A Soul of Ash and Blood: Chapter 68


“When I told Delano to put her somewhere safe…” I told Kieran, who was waiting for me in the now-empty stables as I washed the blood from my face with a clean bucket of water.

He’d waited after I handed Poppy off to Delano and warned the others not to touch her as I went out into the cold woods.

I had to cool off. Physically. Mentally. Everything. Because I was on the brink of losing control, likely to do something I’d regret.

Like tearing out the hearts of those who’d demanded Poppy’s death.

If I did that, shit would go south. Poppy’s life was on the line. So was Malik’s. The entire fucking kingdom was at risk. I needed that calm. I found it.

I dragged the towel over my face. “I didn’t mean the dungeons.”

“Yeah, well, it’s likely the only place she won’t be able to escape and slaughter everyone,” he replied dryly.

“True. Do you know how Phillips figured shit out?”

“Not sure, but like I said before, he’d been asking questions since the moment we left Masadonia.”

I supposed it didn’t matter now, but if he’d only kept his suspicions to himself—fuck, it wasn’t the man’s fault. He’d only been doing his duty.

“Word arrived from home.” Shoving open the barn door, I started across the packed snow. “Alastir finally learned of my plans.”

Kieran cursed. “We knew this would happen no matter what Emil managed.”

“Yeah, except that’s not all.” Yanking open the side door to the keep, I held it for Kieran. “My father is en route.”

He stopped, his brows lifting. “What the fuck?”

“That was my reaction.” I quickly told him about Berkton and my plan to hold them off there. “I’ll have to convince him that keeping her alive is the best course of action.”

“And if not?”

“Then war between Solis and Atlantia will be the least of our people’s concerns.” I passed the closed doors to the Great Hall. “I will not allow my father to harm her.” Stopping, I faced Kieran. “And I don’t expect you to stand with me on that.”

He stiffened.

“You stand with me against my father, it’s treason,” I reminded him. “I will not have you ousted from the kingdom—from your family.”

“The bond—”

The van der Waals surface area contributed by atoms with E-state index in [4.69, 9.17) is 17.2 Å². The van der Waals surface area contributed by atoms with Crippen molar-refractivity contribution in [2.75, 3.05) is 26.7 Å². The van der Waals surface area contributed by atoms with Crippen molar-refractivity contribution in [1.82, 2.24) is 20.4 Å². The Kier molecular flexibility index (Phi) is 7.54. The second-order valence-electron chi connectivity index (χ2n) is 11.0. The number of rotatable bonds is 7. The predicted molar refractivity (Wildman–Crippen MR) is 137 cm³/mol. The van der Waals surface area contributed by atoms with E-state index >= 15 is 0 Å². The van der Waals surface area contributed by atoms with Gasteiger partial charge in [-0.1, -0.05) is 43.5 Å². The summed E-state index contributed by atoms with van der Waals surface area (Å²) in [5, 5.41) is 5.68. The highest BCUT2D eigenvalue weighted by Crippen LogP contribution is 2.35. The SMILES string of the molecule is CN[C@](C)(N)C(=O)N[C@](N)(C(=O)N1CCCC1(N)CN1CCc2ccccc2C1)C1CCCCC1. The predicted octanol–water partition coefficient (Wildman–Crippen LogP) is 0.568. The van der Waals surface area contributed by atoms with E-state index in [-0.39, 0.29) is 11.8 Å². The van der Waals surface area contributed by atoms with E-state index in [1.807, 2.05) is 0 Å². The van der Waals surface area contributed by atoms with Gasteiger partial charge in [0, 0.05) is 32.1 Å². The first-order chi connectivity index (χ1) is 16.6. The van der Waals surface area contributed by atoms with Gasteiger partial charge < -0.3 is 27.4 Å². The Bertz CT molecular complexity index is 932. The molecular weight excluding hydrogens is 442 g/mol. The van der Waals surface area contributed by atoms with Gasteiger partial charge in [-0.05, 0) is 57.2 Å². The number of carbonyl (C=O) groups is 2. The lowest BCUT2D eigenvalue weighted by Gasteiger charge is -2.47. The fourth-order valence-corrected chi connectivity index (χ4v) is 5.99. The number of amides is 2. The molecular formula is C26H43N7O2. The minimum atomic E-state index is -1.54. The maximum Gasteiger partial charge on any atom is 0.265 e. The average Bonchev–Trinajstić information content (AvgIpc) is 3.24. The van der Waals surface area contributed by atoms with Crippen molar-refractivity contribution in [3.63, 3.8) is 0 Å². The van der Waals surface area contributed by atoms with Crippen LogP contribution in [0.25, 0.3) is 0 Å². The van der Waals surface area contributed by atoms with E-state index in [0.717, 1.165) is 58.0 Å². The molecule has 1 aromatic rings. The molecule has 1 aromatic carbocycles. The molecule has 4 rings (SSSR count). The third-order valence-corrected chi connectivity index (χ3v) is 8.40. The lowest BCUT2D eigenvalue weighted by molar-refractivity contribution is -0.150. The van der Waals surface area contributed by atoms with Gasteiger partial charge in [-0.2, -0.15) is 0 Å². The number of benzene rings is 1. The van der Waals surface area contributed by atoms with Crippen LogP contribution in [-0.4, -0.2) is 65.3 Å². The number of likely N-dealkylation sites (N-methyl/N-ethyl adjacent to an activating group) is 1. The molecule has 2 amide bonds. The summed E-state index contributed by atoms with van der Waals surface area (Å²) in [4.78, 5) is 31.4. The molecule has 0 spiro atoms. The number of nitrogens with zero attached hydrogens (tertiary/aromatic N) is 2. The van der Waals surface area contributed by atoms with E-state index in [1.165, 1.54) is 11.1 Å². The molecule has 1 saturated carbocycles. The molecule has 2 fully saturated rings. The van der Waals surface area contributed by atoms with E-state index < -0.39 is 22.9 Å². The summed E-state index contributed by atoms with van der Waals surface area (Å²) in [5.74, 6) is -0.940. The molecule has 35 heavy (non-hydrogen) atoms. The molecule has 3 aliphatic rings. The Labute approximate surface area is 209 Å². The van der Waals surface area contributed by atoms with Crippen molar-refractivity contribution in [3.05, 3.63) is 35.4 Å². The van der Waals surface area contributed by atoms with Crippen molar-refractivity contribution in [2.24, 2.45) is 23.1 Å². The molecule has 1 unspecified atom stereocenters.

“That’s an order,” I said, knowing it gave Kieran an out.

Kieran’s eyes turned a vivid, luminous blue. “That’s fucking bullshit, Cas.”

“More like it’s me doing the right thing for once.”

“No, it’s more like you being a stubborn asshole, per usual,” he shot back. “What do you think Delano will do if it comes down to you and your father? Naill? Elijah? My sister? Emil? I can keep listing all those who will back you.”

“They will be given the same order.”

“Do you think that will matter? Fucking gods, Cas. You know better than that.” Kieran shook his head. “They aren’t just loyal to you because you’re the Prince. They’re loyal to you because they care about you.”

“I know,” I shot back. “And that’s why I don’t want them getting messed up in this.”

“I have a spoiler alert for you—all of us are already messed up in this.”

“No, not this.” I shook my head, looking down the hall. “Everyone agreed to support me in freeing my brother. No one agreed to this.”

“And what is this?”

I wasn’t sure I could even answer that question. All I knew was that I wouldn’t allow anyone to take Poppy’s life from her.

“It is what it is,” I answered, walking once more. “I want Jericho out of here. Send him to Spessa’s End or back to Atlantia, but he needs to be gone.”

“Wise idea. He’s a problem.” Kieran paused. “So is this.”

A dry laugh left me as I reached for the exit. “Don’t I fucking know it?”

“We need to talk.” Kieran planted his hand on the door, stopping me from opening it. “You were with her tonight.”

“Of course, I was.”

His frosted blue eyes met mine. “I’m not talking about that, and you know it.”

I did.

“I thought you said she would leave you as she came to you,” Kieran said, voice quiet. “Clearly, that isn’t the case. What the fuck, Cas?”

I ran a hand through my hair. “Turns out I’m that kind of a piece of shit. Okay?” I reached for the door again.

Kieran’s palm flattened against it. “No, it’s not okay.”

My hand fisted as I stared at his, anger sparking. “We really don’t have time for this conversation, Kieran.”